Uni accommodation – from flat-sharing​, to house sharing to my own apartment​ – OurWarwick
OurWarwick

Uni accommodation – from flat-sharing​, to house sharing to my own apartment​

Over the past three years at Warwick uni (this is my fourth and final year) I have lived in a different type of accommodation each year. Like many first-year students, I started my university experience on campus, in Claycroft. In my second and third year, I shared a house (albeit with different people each year) in Leamington and loved it! Finally then, this year I am living by myself in a cute little flat, still in Leamington and I am loving that too. So, I thought I’d reflect on the pros and cons of each a little bit, give you some advice on feeling good in each option and end it with some extra advice for international students, for whom securing accommodation can be a little bit more difficult. 

On-campus flat sharing 

For many of you, moving away from home and into on-campus accommodation will be your first taste of real independence. Enjoy it! But beware, you might find you quickly start to miss dinner being cooked and ready for you when you come home, your laundry being done regularly and a caring someone kindly (or not!) reminding you it’s time to go. Use your first year on-campus to learn to do all these things by yourself – it’ll come in handy over the next years when the pressure increases, you live further away and have more to do. 

Secondly, living on campus in a shared flat will most likely also be the first time you experience living with other people, from different backgrounds and origins and with different ways of doing things. Show an interest – there will be lots to learn, both about others and yourself! And don’t worry about making friends. Chances are none of you know each other so they will all like to get to know you and get along. Be yourself, be open to making conversation and take initiative, whether that be to organize flat events or raise a concern. 

If you’re interested in reading more about Claycroft in particular, you can find a review of my own experience in the flat here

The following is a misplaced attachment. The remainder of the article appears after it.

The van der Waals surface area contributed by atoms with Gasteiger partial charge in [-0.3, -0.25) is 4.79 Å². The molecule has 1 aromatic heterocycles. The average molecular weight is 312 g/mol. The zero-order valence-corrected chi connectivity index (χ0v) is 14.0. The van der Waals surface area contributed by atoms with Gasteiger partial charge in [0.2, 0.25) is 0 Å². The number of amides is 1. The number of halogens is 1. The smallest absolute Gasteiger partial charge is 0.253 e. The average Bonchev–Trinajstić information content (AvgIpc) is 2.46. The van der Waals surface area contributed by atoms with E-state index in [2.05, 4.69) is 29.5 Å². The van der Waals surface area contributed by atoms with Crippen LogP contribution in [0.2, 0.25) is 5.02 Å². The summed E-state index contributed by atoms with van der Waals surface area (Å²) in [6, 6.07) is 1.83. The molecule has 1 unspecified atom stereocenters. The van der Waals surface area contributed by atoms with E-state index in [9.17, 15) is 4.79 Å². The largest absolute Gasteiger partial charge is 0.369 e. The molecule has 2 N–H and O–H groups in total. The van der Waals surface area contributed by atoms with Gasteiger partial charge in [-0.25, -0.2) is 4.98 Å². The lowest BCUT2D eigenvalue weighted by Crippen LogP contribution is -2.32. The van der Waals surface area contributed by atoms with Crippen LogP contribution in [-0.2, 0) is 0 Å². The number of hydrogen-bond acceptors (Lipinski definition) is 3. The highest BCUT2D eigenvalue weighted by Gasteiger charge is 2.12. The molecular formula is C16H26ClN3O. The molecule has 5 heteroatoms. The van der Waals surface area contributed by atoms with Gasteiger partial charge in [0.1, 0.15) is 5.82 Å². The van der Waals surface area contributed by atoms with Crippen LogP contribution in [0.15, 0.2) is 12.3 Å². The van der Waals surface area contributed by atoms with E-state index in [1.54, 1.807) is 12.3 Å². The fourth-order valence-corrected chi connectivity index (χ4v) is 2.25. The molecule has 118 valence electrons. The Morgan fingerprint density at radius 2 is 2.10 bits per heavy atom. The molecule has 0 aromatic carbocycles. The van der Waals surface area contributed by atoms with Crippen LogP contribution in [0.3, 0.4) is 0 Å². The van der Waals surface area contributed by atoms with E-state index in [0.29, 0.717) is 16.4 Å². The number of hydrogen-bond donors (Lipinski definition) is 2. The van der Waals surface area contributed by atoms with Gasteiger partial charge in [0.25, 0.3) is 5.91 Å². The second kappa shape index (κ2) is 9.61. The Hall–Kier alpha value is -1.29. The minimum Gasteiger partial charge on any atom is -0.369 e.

Off-campus shared housing

In my second year, I shared a house in Leamington with some of my original flatmates from Claycroft. Living in your own shared house comes with even more freedom and independence, as well as with a new set of responsibilities to living on campus. First of all, you need to actually find the house. Have a read of my top tips for securing off-campus accommodation here. Then, things like sorting bills, keeping the house relatively clean, and peacefully sharing the space with others come into play. I’m not gonna lie, the occasional blip and frustration can and probably will occur. Not everyone has the same habits and standards. You live as a group so have to consider others when doing things or making decisions. But, it’s a great life lesson I would not have wished to miss out on. Most importantly, living with your friends is FUN! Whilst it’s important to be able to do your own thing, I always loved the fact that someone would be around at the same time as me. Tip: make sure your room is your “safe space”. Uni life is hectic and having a place to come back to to refuel a little is important. I know not all houses are created equal and some rooms are nicer than others but I truly believe that with a little effort, you can make something out of almost any space. If you’re interested in how I made my second-year room my own, I take you through it in this blog post